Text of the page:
I spent a lovely day at the Sydney Opera House on Sunday with a long time friend (daren’t say old friend lol) for an inspiring day with other women (and some men too) to hear from the likes of Geena Davis (!) and journalist Lucy Clark.
She brought to light the gender inequality in the film and TV industry in front of and behind the lens. 10 years ago Geena launched a foundation called the Geena Davis Institute on Gender in Media. A study by the Institute in 2008 found that for every female speaking-character, there were three male characters. In crowd scenes in a film the ratio is less than 1:5 because apparently women don’t like to gather?!?! They clearly haven’t been in my office when a baby comes to visit!
And as she pointed out – whilst is could be 500 (!) years for us to reach gender parity in the real world (if things change as slowly as they are at the moment) it could happen overnight in the film/ TV industry, if the big wigs in Hollywood truly want it too. If they need to cast a judge in a film, cast a woman. If they need to cast a plumber in a film, cast a woman. If these roles are being shown as something possible in the fictional world, it transfers to the real world. When the animated film Brave came out the rate of female participation in archery rose by 103%! Why? Because girls saw another girl doing it and they knew that they could too.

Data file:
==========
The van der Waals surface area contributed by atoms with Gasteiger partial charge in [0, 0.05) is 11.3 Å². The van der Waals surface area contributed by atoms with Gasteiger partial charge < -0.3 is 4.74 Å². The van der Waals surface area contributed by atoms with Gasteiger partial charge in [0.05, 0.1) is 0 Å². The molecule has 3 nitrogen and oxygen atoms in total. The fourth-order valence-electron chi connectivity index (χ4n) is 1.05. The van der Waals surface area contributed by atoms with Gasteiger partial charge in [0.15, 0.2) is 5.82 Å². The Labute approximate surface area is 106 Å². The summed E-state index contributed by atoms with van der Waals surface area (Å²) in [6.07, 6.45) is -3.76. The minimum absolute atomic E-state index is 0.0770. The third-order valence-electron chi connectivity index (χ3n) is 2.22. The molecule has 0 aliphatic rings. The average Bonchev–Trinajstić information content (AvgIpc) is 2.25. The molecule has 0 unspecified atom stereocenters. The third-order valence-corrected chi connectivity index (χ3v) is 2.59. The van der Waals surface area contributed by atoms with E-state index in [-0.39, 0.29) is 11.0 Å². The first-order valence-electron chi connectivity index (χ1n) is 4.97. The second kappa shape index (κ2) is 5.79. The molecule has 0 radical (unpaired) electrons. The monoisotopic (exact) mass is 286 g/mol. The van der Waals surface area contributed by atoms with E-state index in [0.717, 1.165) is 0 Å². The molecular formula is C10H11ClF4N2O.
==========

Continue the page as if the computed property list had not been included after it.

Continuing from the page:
I took so much away from Geena Davis!
We then had a lovely long break and enjoyed lunch under cover at The Opera Bar. Delicious food, uninterrupted chatter. So good to finish a story, isn’t it?
Lastly, we saw Lucy Clark – Sausage Factory Schools. This was the one that my friend and I related to the most. Both former students. Both Mum’s to school-age children.
Lucy is a journalist with The Guardian and the mum of a High School graduate who lives with anxiety as a result of going through a school system that is not fit for purpose. The beurocratic system demanding more and more data and putting our kids through test after test. She spoke about one school shaking up the homework they give children and to promote the mental wellness of our children
- Read just-right books every night — and have Mum/Dad read to you too
- Get outside and play — that does not mean more screen time
- Eat dinner with your family — and help out with setting and cleaning up.
- Get a good nights sleep.
I love the sound of this!
She also canvassed the need for us as parents to push back up at the corrupted education system to ensure our children’s confidence and well-being.
I got so much out of this last year and again this year. Keep your eye out for it next year – it’s a wonderful event! If you live regionally, there are venues around the state that link in so you can still attend the event.
Were you there? Does this sound like something up your alley?